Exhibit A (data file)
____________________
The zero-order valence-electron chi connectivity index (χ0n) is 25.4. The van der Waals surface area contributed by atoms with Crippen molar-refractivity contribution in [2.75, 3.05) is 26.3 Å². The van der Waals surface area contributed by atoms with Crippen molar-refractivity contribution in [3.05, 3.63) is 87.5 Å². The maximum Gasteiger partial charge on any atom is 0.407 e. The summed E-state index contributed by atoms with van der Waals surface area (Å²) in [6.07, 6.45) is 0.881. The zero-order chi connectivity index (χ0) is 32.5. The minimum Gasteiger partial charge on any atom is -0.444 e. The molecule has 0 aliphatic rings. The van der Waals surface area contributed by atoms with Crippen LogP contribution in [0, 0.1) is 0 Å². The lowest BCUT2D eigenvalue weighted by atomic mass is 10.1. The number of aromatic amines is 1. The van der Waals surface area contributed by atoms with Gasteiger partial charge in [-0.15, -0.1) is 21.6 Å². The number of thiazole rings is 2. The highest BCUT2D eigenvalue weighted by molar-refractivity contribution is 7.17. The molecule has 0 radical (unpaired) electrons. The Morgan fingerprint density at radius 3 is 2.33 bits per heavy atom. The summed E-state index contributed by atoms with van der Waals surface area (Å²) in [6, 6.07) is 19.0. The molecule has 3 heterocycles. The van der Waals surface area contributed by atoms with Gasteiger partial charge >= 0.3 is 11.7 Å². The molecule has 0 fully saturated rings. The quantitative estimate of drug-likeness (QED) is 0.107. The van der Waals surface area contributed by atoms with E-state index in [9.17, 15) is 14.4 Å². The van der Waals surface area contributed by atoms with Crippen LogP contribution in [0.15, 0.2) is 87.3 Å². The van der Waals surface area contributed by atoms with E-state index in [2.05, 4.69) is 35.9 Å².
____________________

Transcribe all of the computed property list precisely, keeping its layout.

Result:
The zero-order valence-electron chi connectivity index (χ0n) is 25.4. The van der Waals surface area contributed by atoms with Crippen molar-refractivity contribution in [2.75, 3.05) is 26.3 Å². The van der Waals surface area contributed by atoms with Crippen molar-refractivity contribution in [3.05, 3.63) is 87.5 Å². The maximum Gasteiger partial charge on any atom is 0.407 e. The summed E-state index contributed by atoms with van der Waals surface area (Å²) in [6.07, 6.45) is 0.881. The zero-order chi connectivity index (χ0) is 32.5. The minimum Gasteiger partial charge on any atom is -0.444 e. The molecule has 0 aliphatic rings. The van der Waals surface area contributed by atoms with Crippen LogP contribution in [0, 0.1) is 0 Å². The lowest BCUT2D eigenvalue weighted by atomic mass is 10.1. The number of aromatic amines is 1. The van der Waals surface area contributed by atoms with Gasteiger partial charge in [-0.15, -0.1) is 21.6 Å². The number of thiazole rings is 2. The highest BCUT2D eigenvalue weighted by molar-refractivity contribution is 7.17. The molecule has 0 radical (unpaired) electrons. The Morgan fingerprint density at radius 3 is 2.33 bits per heavy atom. The summed E-state index contributed by atoms with van der Waals surface area (Å²) in [6, 6.07) is 19.0. The molecule has 3 heterocycles. The van der Waals surface area contributed by atoms with Gasteiger partial charge >= 0.3 is 11.7 Å². The molecule has 0 fully saturated rings. The quantitative estimate of drug-likeness (QED) is 0.107. The van der Waals surface area contributed by atoms with E-state index in [9.17, 15) is 14.4 Å². The van der Waals surface area contributed by atoms with Crippen LogP contribution in [0.15, 0.2) is 87.3 Å². The van der Waals surface area contributed by atoms with E-state index in [2.05, 4.69) is 35.9 Å².